Skip to main content

Charlie Coyle Traded to Boston

Charlie Coyle always reminded me of Jim Sandlak.

For those who do not recall Sandlak, he was the 1985 World Juniors star who became a top pick of the Vancouver Canucks. So big they nicknamed him "House," Sandlak never lived up to expectations. But Vancouver refused to trade him. Why? Because they made arguably the biggest blunder in franchise history when they rushed a similar prospect out the door named Cam Neely. The Canucks always feared Sandlak would blossom somewhere else, making them look foolish again.

Coyle has long been a puzzle in Minnesota. In seven seasons the giant winger has been a solid player, but somehow always left you wanting more. It probably didn't help that the Wild traded Brent Burns to San Jose for a package including Coyle, who at that time was still a top amateur prospect.

I suspect Minnesota hung on to Coyle longer than they could have/should have simply because of Burns explosive success with the Sharks. Coyle had - and continues to have - so much upside it's scary. A natural winger, he has been shoehorned into the center position too many times. If he ever put it altogether, he could yet be a top player in the National Hockey League.

Coyle's best year came last year when he was allowed to play wing and he played a nice playmaking role helping rejuvenate Eric Staal's career. But Staal has slowed down, and Coyle has been forced back in the middle of the ice as star pivot Mikko Koivu has been sidelined for the rest of the year.

If there is a team where Coyle could finally find his game with it is Boston. The Weymouth, Massachusetts native and former Boston University star comes home to a powerful, Stanley Cup contending team. He should fit in nicely somewhere on Boston's wing.

Coyle still has another season on his contract (at a friendly $3.2m cap hit) before becoming an unrestricted free agent.

The Bruins send Ryan Donato to Minnesota in return. The son of former Bruin standout Ted Donato, Ryan is a promising player who has been buried by the Bruins depth here in his rookie season. The Wild are clearly in sell-mode for the upcoming trade deadline even though they are still alive in the Western Conference wild card race.


Popular posts from this blog

100 Greatest Hockey Players Of All Time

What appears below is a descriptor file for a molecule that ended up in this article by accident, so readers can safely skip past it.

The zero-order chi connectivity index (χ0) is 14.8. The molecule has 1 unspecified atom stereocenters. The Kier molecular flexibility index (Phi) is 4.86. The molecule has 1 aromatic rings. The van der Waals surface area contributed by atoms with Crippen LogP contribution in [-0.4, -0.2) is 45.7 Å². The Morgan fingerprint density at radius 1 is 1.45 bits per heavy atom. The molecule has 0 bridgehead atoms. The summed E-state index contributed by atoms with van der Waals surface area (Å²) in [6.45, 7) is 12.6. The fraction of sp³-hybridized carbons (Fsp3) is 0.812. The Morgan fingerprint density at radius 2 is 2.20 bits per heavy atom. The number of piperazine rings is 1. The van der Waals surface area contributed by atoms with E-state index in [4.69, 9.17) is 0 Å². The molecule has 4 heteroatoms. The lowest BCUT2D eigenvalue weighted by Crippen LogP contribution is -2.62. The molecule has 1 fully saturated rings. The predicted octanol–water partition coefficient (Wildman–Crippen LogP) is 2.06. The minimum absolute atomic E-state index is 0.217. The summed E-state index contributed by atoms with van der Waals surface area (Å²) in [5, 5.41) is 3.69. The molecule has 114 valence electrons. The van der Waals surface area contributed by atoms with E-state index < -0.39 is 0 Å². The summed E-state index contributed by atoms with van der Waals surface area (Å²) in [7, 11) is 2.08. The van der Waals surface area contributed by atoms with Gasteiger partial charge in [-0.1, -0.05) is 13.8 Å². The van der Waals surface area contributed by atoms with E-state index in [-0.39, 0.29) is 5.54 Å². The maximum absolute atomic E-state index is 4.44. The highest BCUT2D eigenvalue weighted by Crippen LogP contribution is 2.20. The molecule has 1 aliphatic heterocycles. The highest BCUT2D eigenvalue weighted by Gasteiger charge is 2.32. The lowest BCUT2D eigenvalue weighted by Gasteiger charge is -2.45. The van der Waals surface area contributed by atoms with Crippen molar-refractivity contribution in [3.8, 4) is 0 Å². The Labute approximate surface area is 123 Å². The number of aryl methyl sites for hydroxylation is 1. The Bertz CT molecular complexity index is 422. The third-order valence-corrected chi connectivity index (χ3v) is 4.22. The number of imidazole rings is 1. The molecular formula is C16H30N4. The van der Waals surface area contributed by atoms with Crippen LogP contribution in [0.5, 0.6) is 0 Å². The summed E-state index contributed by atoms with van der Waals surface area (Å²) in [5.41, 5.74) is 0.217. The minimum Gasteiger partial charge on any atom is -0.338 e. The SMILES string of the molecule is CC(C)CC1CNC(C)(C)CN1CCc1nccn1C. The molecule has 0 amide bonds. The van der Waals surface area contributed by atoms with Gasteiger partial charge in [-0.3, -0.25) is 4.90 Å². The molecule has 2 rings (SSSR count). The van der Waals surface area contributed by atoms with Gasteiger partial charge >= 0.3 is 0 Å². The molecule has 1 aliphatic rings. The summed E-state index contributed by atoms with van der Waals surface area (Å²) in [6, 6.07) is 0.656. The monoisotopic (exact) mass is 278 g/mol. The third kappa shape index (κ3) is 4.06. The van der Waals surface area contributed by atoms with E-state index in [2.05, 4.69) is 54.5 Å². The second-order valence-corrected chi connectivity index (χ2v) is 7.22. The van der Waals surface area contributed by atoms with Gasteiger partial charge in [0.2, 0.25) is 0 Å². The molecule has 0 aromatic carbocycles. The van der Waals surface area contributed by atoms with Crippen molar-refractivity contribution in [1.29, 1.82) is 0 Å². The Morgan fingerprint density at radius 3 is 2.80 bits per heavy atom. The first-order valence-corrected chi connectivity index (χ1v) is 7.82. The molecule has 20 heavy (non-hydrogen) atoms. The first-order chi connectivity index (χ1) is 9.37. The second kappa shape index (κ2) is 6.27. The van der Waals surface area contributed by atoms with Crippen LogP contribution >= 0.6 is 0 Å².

What follows is a listing of the 100 greatest hockey players of all time, in my opinion. As discussed earlier, the definition of greatness is a very personalized endeavor and there is absolutely nothing wrong with it.
While there is no way of ever truly ranking the top 100 definitively, it is important for the creators of such lists to be open and transparent of how the came to their conclusions. That accountability allows the reader to better understand the process. 

Although admittedly I'm using a completely unscientific formula, I weigh career achievements (era statistics, awards, championships) and legacy (impact on and off ice, peak dominance) equally high. I rank player ability as the third most important ingredient, as first and foremost as a tie breaker. Hence, I'm not necessarily looking for the better player, as in text book definitions of what a hockey player should be, but for players with the greatest careers and greatest legacies. Therefore the best player is not n…

Top Ten Junior Players Of All Time

Let's take a look at the Top Ten junior players of all time. For the purposes of this list we will at players in the WHL, OHL and QMJHL only.

10. Pat Lafontaine, Verdun, QMJHL Rookie-record 104 goals, 234 points in 1982-83; major junior player of the year.

9. Denis Potvin, Ottawa, OHL 254 games, 95 goals, 234 assists, 329 points. Broke Bobby Orr's junior records.

8. John Tavares, Oshawa, OHL 215 goals, 433 points in 247 games; most goals in OHL history; eligibility rules changed to admit him at 15; 2006 major junior rookie of the year, 2007 major junior player of the year; two world juniors, named 2009 all-star, top forward and MVP.

7. Sidney Crosby, Rimouski, QMJHL 120 goals, 303 points in 121 games; two-time major junior player of the year; silver and gold with Canada at two world juniors.

6. Eric Lindros, Oshawa, OHL 97 goals, 216 points in 95 games; one Memorial Cup victory; three world junior tournaments; major junior player of the year in 1991.

5. Mike Bossy, Laval, Q…

Greatest Hockey Legends: M